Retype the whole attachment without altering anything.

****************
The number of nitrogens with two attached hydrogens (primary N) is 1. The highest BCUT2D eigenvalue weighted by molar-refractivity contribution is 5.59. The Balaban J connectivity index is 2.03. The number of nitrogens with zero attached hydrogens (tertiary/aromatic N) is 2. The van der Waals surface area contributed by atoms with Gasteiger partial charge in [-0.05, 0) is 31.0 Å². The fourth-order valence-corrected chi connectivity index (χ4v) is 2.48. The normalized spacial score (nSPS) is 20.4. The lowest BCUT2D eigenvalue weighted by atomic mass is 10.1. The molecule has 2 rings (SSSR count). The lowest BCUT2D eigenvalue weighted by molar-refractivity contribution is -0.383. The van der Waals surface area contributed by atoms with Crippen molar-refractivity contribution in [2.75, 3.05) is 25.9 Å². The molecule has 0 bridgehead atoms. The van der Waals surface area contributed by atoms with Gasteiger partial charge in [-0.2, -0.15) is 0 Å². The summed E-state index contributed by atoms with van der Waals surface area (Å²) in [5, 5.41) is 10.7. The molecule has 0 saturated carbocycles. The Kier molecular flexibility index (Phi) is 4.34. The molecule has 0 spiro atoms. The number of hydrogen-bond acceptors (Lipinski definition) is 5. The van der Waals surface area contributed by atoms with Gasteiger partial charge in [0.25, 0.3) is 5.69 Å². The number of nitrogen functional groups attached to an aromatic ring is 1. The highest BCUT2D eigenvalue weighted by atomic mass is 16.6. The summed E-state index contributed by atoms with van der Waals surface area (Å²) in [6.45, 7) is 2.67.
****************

The number of nitrogens with two attached hydrogens (primary N) is 1. The highest BCUT2D eigenvalue weighted by molar-refractivity contribution is 5.59. The Balaban J connectivity index is 2.03. The number of nitrogens with zero attached hydrogens (tertiary/aromatic N) is 2. The van der Waals surface area contributed by atoms with Gasteiger partial charge in [-0.05, 0) is 31.0 Å². The fourth-order valence-corrected chi connectivity index (χ4v) is 2.48. The normalized spacial score (nSPS) is 20.4. The lowest BCUT2D eigenvalue weighted by atomic mass is 10.1. The molecule has 2 rings (SSSR count). The lowest BCUT2D eigenvalue weighted by molar-refractivity contribution is -0.383. The van der Waals surface area contributed by atoms with Crippen molar-refractivity contribution in [2.75, 3.05) is 25.9 Å². The molecule has 0 bridgehead atoms. The van der Waals surface area contributed by atoms with Gasteiger partial charge in [-0.2, -0.15) is 0 Å². The summed E-state index contributed by atoms with van der Waals surface area (Å²) in [5, 5.41) is 10.7. The molecule has 0 saturated carbocycles. The Kier molecular flexibility index (Phi) is 4.34. The molecule has 0 spiro atoms. The number of hydrogen-bond acceptors (Lipinski definition) is 5. The van der Waals surface area contributed by atoms with Gasteiger partial charge in [0.25, 0.3) is 5.69 Å². The number of nitrogen functional groups attached to an aromatic ring is 1. The highest BCUT2D eigenvalue weighted by atomic mass is 16.6. The summed E-state index contributed by atoms with van der Waals surface area (Å²) in [6.45, 7) is 2.67.